Precision medicine relies on an increasing amount of heterogeneous data. Advancements in radiation oncology, through the use of computed tomography (CT) scan, dosimetry, and imaging performed before the delivery of each treatment fraction, have generated a considerable flow of data that needs to be integrated [9]. At the same time, electronic health records now provide phenotypic profiles of large cohorts of patients that could be correlated to this information. The potential uses of machine learning methods, such as support vector machines, artificial neural networks, and deep learning, are to be considered.

AI will ensure the accurate transfer of information from hospital servers to the treatment planning system, the record-and-verify system, and the treatment delivery system. Physicists and treatment planning teams will assist in providing rules and methods for the program, as well as alternative ways to improve its accuracy. Computers can treat more precisely. Many clinical incidents occur in radiation treatment due to human error and equipment failures [10]. A systematic approach to collecting and processing incidents' data is required to manage patient risks. Past successful approaches have included the creation of committed customer focus groups, possibly entering into a non-disclosure agreement, in which errors and misadministrations can be freely shared, yet remain protected from public scrutiny, and group corrective actions and monitoring processes can be put into place. This effort is expected to significantly accelerate the user community learning from adverse events and overcome the potential for error. This effort is not recognized by existing billing codes, but it is suggested here that fiscal recognition by the legislature of a global system clinical quality assurance effort should be pursued.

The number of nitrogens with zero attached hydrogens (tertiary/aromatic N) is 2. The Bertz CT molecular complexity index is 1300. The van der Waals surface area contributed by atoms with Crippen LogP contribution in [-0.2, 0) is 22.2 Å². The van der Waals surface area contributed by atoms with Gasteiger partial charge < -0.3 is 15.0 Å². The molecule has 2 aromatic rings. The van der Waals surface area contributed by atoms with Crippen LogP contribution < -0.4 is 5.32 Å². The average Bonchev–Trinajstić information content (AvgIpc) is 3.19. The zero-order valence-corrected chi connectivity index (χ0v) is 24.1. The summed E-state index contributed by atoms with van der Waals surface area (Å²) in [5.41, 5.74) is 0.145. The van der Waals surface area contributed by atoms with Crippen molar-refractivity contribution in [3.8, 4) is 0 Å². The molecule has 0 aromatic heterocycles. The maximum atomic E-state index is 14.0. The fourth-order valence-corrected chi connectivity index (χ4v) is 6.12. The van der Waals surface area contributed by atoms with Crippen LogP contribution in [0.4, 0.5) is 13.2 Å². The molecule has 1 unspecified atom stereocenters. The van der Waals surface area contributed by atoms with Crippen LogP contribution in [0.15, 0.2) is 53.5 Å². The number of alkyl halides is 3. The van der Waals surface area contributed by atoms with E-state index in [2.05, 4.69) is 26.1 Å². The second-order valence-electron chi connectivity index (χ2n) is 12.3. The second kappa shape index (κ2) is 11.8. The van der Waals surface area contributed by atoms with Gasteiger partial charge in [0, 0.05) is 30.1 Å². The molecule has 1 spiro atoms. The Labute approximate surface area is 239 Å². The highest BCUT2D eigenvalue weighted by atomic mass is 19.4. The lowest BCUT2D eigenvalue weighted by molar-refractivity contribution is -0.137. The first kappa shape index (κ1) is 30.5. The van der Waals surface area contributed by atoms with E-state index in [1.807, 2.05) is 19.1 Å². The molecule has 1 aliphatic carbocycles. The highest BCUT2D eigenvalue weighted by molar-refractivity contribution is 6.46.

The Patient Safety and Quality Improvement Act of 2005 established essential legal protections in the United States to allow for the collection and analysis of medical incidents nationwide [11]. The American Society for Radiation Oncology and the American Association of Physicists in Medicine established the radiation oncology incident learning system (RO-ILS). Presently, RO-ILS is actively collecting, analyzing, and reporting patient safety events. Learned experiences from the collected data are used to design systems not only optimized for efficiency but also for error minimization and elimination.

Error resolutions will be uploaded to the server so that all connected AI radiation therapy programs will be updated to avoid potential future errors. By optimizing processes, efficiencies, treatment consistency, and possible after-care issues will improve as well. Radiation therapy devices already have self-calibrating mechanisms, and AI can interface with these mechanisms, to provide consistent operation and treatment delivery. In addition, biases in any areas of operation will be eliminated. By using the Bayesian inference, Monte Carlo methods [12], Markov chain, and Markov chain Monte Carlo (MCMC) algorithms, as well as deep learning, data mining, predictive analytics, and genomics in health care, the accuracy and outcome of diagnosis, prognosis, and treatment of patients will be greatly improved.

The American Association of Physicists in Medicine assembled a panel of experts and tasked them with developing consensus recommendations in five key areas: definitions, process maps, severity scales, causality taxonomy, and data elements [13]. Recommendations were made for these areas, which include a 10-level medical severity scale designed to reflect the observed or estimated harm to a patient, a radiation oncology-specific root causes table to facilitate and regularize root-cause analyses, and recommendations for data elements and structures to aid in the development of electronic databases. The automation of this process will lead to a self-adjusting process of learning from the documented mistakes that will minimize future errors, misadministration, and sentinel events.